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Bett 2017: The Academy Using Apple Technology To Change Beliefs

Sam Pudwell joined Silicon UK as a reporter in December 2016. As well as being the resident Cloud aficionado, he covers areas such as cyber security, government IT and sports technology, with the aim of going to as many events as possible.

Essa Academy has been using Apple devices and apps to create new content and engage students

Bett 2017 is officially underway at the ExCel Centre in London today, bringing together the best and brightest in education technology.  

The likes of Intel, Google, Microsoft and Apple are all in attendance, looking to stake their claim in the ever-growing ed-tech market, with guest speakers including Secretary of State for Education Justine Greening, celebrity chef Heston Blumenhal and renowned author Sir Ken Robinson,  

The event kicked off this morning with a keynote from Abdul Chohan, director of development at the Essa Academy, who spoke about how the academy has been using Apple technology to transform its teaching processes. 

Intel Education tablet 2

Teaching through tech

Back in 2009, the academy started its technology revolution by purchasing an iPod Touch for every student, which it was able to afford through a variety of cost-cutting measures. The devices quickly became the school’s “digital pencilcase” before they were upgraded to iPads in 2010.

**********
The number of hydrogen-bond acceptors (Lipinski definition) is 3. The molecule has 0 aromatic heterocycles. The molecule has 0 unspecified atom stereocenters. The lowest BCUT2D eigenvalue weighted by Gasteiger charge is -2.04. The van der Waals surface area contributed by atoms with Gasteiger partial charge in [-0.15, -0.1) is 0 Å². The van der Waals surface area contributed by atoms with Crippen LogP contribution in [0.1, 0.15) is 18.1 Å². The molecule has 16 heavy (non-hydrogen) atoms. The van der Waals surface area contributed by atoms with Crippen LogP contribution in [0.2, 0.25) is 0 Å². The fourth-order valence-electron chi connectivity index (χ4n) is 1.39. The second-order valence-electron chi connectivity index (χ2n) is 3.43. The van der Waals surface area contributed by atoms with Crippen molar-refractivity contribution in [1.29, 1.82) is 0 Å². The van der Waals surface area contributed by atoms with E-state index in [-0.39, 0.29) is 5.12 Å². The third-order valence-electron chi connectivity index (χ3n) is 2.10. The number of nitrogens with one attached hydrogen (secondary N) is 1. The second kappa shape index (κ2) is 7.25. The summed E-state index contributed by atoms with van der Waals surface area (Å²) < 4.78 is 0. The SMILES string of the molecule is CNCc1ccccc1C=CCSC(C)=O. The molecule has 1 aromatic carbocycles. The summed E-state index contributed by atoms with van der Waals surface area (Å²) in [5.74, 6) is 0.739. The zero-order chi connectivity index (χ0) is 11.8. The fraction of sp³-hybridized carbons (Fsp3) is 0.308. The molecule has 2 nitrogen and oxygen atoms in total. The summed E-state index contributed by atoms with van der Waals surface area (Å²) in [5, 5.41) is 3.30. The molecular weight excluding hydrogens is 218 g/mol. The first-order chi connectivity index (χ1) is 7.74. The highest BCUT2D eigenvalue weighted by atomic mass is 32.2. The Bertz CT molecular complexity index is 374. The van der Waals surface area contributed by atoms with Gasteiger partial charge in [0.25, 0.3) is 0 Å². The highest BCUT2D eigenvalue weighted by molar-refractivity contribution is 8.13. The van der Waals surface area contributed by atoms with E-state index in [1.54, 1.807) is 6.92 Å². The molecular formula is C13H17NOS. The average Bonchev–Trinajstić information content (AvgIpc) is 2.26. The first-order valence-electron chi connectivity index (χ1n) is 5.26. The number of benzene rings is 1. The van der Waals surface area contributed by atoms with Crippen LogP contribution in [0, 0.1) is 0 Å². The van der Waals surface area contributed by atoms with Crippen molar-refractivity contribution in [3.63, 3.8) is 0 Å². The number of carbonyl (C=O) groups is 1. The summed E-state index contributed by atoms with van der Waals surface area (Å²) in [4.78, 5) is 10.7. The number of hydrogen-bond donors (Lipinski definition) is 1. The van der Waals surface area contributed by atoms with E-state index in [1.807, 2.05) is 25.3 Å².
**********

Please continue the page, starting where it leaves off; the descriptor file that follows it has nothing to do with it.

Using the iTunes University app, Essa teachers were able to design learning platforms which included videos, Google Docs and other apps. “All our learning content moved onto this platform,” Chohan said. 

The technology allowed Essa to “do things that we couldn’t do before”, such as create digital textbooks where the students can zoom in and rotate images and watch videos at their own pace, an important capability for a school that boasts 46 different languages. 

Coding is also becoming a popular topic. Children as young as eight are now getting experience in building and designing app, which will be essential in narrowing the skills gap currently sweeping through the wider technology industry. 

“It’s not about using millions of apps,” Chohan explained. “As far as tools are concerned, as long as we have the right belief in people, when we put these tools in the hands of teachers we can get amazing things to happen.” 

The key, he said, is changing beliefs rather than behaviour: “If we can change people’s beliefs, their behaviours will automatically change” and this is something that also applies to the business environment.”

Implementing technology is all well and good, but fostering the right culture and designing the right processes behind it are both equally important in getting the most out of the tools available.

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